As my brother and his family moved to MD in the DC suburbs, we began to take my youngest nieces to the Easter Egg Roll  at the White House on Easter Monday  .  Can you believe that some adults actually taught children to lie and say they had not received their souvenir wooden Presidential egg so they could have one of their own (being way above the cut-off age for receiving the souvenir children’s eggs)?  As my nieces got too old to participate we considered renting children to take to the Easter Egg Roll to continue the set of eggs.  I fortunately found out you can purchase the souvenir eggs and support the National Park Service all at the same time.  I was so excited that when I came back from sniffing the lilies at the grocery store yesterday I found that the Easter Bunny had come to my house to deliver my 2012 set of eggs.  Note the fuchsia egg front and center… it is the first White House pet to have its own egg.  Ta-da… the Bo Obama egg which he signed on the back and left a paw print (such a talented puppy!).

May all of you reading this post have a blessed Easter filled with your own traditions and benchmarks!

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Thomas Jefferson and The Jefferson Bible ~ Rim Walkers 3

Smithsonian Institution

To consider the life of Thomas Jefferson, we think about a heroic statesman, patriot and intellectual.  We visualize a man who knows what he wants and does not stop until he has manifested his dreams of how things should be.  We consider a man who, by all appearances, is known for “doing the right thing.”  To use my terminology from former posts, Thomas Jefferson was a “Rim Walker.”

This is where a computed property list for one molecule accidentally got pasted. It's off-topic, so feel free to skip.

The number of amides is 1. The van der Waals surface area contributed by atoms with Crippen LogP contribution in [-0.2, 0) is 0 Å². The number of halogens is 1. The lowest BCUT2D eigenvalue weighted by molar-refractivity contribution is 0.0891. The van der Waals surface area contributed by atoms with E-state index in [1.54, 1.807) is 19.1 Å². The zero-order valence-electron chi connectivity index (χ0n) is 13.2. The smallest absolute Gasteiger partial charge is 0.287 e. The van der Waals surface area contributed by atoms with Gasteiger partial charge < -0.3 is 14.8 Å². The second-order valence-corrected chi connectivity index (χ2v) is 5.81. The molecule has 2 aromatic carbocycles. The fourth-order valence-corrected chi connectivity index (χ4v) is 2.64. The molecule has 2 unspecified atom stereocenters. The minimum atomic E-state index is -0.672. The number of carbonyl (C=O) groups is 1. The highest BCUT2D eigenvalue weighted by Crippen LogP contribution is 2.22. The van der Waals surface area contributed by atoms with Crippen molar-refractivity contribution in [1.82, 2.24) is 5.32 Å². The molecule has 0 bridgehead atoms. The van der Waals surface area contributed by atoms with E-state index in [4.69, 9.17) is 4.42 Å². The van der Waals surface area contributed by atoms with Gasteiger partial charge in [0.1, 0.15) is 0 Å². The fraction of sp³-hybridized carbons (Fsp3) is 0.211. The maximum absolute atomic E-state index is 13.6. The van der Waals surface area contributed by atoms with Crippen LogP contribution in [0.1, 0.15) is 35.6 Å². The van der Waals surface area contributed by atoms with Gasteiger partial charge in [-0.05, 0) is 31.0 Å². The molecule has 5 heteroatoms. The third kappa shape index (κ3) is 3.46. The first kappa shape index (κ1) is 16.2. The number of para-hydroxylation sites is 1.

I just returned from a trip to Washington, D.C. to visit family, attend a Women’s History Month Symposium  at the Capitol (more on that later) and go in search of the last of the premature cherry blossoms who could not wait to celebrate their 100th anniversary year.  A stop at the Smithsonian Museum of American History held an adventure that was unanticipated.  I noted that the “Jefferson Bible” was on display.  I battled my way through the crowds of American schoolchildren on spring field trips and headed in that direction expecting to view the small Bible that Jefferson held at his inauguration and consulted frequently.  I left the museum later wondering, “What rock  have I been hiding under?”

Thomas Jefferson, I found out, was more of a spiritual man than a “religious” man.  His views on religion were, at the very least, complex.  Those views he held private.  He rarely publicly wrote of religion, nor did he speak of religion.  He shared his views, and this ultimate creation, with only his closest friends in confidence. Jefferson was, as we know, the author of the Declaration of Independence.  He was one of the champions of Religious Freedom.

Thomas Jefferson was a devoted student of the teachings of Jesus.  That being said, the intellectual Rim Walker in him, intellectually challenged the validity of the writings of the Apostles in the New Testament.  He considered their interpretation, as published, to be untrustworthy.  Thomas Jefferson was considered to be a religious renegade, and in the 1800 presidential election he was declared an “atheist” by his opponents.

At the age of 77 Thomas Jefferson embarked on a project that settled his confused feelings about the life of Christ  and his own belief system.  He purchased six Bibles published in English, French, Greek and Italian.  He set  them side by side, and took knife to page in what many who define the Bible as the undeniable Word of God consider a blasphemous act.  Jefferson began cutting passages that accurately expressed his belief system, passing over the rest. These passages were then pasted into a new volume he titled “The Life and Morals of Jesus of Nazareth.”  This was Jefferson’s second attempt to “edit” the Bible.  His first attempt was 16 years earlier, and lost.

Hugh Talman/NMAH-SI